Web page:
Taking advantage of a recent break in the weather, Joash Belousoff, his father Paul and friend Nathan Bekker, headed out into 25 metres of water off Barwon Heads, trolling their deep-running, gold-coloured Rapala X-raps, and not in vain as it turned out, for a good strike resulted in the capture of an 80 cm kingfish.
They persisted in the same manner until early afternoon when they hooked up once more, this time to an obviously bigger fish. However, as the battle went on, and glimpses of their quarry eventually began to show, they realised that this was no kingfish but a bluefin tuna that once aboard, bottomed out their 30 kg scales.
Port Phillip Heads
Kingfish are still on offer at Port Phillip Heads, particularly for those prepared to catch fresh squid for bait beforehand, as did Ben King and his friend Alex Thompson on Sunday morning. Following a couple of tentative takes on the drift that just damaged their baits, a solid hook-up produced a 110 cm, 10.5 kg kingfish.
Corio Bay/Bellarine Peninsula
Mike Windsor of Clifton Springs Boat Hire reports that regular anglers; Peter Clark and Des Mc Kiernan, again did well on the whiting, catching 21 to 40cm within 300 metres of the Dell on the out-going tide. They also fished over the Curlewis Bank where they caught six squid.
Andrew Johnson and Dennis O’Brien also did well on the whiting, bagging out off The Springs on Friday, with most of their fish being taken after the incoming tide kicked in shortly after mid day.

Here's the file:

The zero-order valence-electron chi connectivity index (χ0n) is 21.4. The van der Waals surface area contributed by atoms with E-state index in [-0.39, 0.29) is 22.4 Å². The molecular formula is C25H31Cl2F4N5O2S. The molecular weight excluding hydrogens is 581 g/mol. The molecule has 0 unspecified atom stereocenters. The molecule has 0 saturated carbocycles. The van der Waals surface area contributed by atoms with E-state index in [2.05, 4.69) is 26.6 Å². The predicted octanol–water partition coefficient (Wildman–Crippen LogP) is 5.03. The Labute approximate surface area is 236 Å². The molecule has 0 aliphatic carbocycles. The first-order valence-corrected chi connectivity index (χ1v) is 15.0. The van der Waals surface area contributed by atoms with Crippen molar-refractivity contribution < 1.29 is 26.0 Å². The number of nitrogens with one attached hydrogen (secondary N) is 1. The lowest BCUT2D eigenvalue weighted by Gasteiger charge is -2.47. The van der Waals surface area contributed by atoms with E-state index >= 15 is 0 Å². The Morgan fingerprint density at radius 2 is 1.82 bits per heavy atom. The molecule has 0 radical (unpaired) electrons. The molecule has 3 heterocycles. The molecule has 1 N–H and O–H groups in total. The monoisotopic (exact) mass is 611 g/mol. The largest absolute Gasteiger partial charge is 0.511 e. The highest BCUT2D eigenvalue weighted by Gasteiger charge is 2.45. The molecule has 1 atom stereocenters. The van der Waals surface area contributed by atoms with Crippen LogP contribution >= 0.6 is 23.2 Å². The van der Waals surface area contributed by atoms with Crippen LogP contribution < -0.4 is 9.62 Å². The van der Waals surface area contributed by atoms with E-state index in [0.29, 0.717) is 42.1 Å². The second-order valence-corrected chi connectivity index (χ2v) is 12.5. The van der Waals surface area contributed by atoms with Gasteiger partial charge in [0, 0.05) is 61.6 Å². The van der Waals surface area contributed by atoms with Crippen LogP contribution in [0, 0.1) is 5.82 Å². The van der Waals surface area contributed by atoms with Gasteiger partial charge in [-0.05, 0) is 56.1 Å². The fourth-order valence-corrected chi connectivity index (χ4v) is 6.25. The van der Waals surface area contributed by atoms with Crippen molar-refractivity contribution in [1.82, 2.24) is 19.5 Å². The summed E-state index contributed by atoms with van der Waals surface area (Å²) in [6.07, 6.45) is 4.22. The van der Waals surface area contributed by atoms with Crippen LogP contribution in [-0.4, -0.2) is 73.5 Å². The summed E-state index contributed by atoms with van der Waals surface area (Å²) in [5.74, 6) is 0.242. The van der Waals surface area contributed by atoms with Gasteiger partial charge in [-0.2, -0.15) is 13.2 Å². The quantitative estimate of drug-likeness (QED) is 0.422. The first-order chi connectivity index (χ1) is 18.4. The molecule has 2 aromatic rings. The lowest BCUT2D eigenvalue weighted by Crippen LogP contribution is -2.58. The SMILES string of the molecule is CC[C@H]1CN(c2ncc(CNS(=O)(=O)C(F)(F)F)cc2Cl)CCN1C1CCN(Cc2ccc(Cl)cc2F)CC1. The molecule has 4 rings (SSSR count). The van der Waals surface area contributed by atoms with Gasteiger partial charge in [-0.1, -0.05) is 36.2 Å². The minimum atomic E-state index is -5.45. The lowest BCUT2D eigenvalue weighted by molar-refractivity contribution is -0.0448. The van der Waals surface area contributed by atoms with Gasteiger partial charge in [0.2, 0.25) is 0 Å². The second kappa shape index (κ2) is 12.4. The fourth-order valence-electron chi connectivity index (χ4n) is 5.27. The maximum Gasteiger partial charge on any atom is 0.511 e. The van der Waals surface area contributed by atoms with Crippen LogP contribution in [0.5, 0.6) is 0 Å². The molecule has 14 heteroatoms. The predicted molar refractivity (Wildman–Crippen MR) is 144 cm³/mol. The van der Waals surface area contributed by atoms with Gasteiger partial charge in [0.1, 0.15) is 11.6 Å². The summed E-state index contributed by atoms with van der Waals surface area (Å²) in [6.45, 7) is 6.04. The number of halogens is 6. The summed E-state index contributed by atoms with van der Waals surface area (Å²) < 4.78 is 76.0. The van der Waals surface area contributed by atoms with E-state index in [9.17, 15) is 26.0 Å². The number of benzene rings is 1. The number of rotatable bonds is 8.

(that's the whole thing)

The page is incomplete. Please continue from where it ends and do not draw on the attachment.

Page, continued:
Making an earlier start the following day, they were confronted with a strong easterly that created some doubt as to whether or not they should stay. But, stay they did until the flood tide began at around 1.00 pm, at which time they were also favoured by a change of wind from the south and yet another bag limit catch of whiting.
Rod Ludlow of Beachlea Boat Hire reports that rough weather was the stumbling block last week with strong onshore winds and discoloured water. Never the less pinkie snapper from legal size to 40 cm turned up amongst angler’s catches whenever a break in the weather occurred.
John Clements of Lake Purrumbete Holiday Park reports that trophy size brown trout are still on offer, and among those to catch them from Purrumbete last week was Craig Cooper of Colac with a fish of 3.6 kg on a Zman soft plastic.
Others included Tim Beusman of Geelong who caught two of 4.3 kg and 3.4 kg, Michael and Robert Evans of Geelong, who caught two fish of 4.1 and 4.67 kg, while Phillip Pirotta from Warrnambool caught another of 3.8 kg. Most were caught on lures being deep-trolled behind downriggers.
Chinook salmon were still on offer at Lake Bullen Merri over the weekend, and among those to catch them were Michael Evans of Victorian Inland Charters (South West), and client Bill Thomas who picked up four chinook salmon to 1.7 kg: Others to catch chinook salmon from Lake Bullen Merri, included Maz Solowski and Dane Jewell.
The recent capture of a metre-long chinook salmon from Lake Bullen Merri recently would indicate a considerable a size gap between that one fish, and the others being caught. Do you have a view on this?
Jaimie, my understanding is that Snobs Creek Hatchery’s preferred regime is to provide one year old (yearling fish) for release.
Historically speaking though, informed opinion has it that chinook salmon that are released into the wild as fry, and at the beginning of their most critical growth period – rather than within the hatchery where their early growth is restricted under current feeding regimes – allows them to reach sizes comparable to the trophy size fish of the 70s or early 80s, and earlier still when this species was known as quinnat salmon.
Again, it is my understanding that a recent trial – where a selection of hatchlings were virtually force-fed for three months or so prior to their release as fingerlings – by fisheries management, was responsible for the large chinook captured from Lake Purrumbete last year, and the recent capture from Bullen Merri, of which you speak.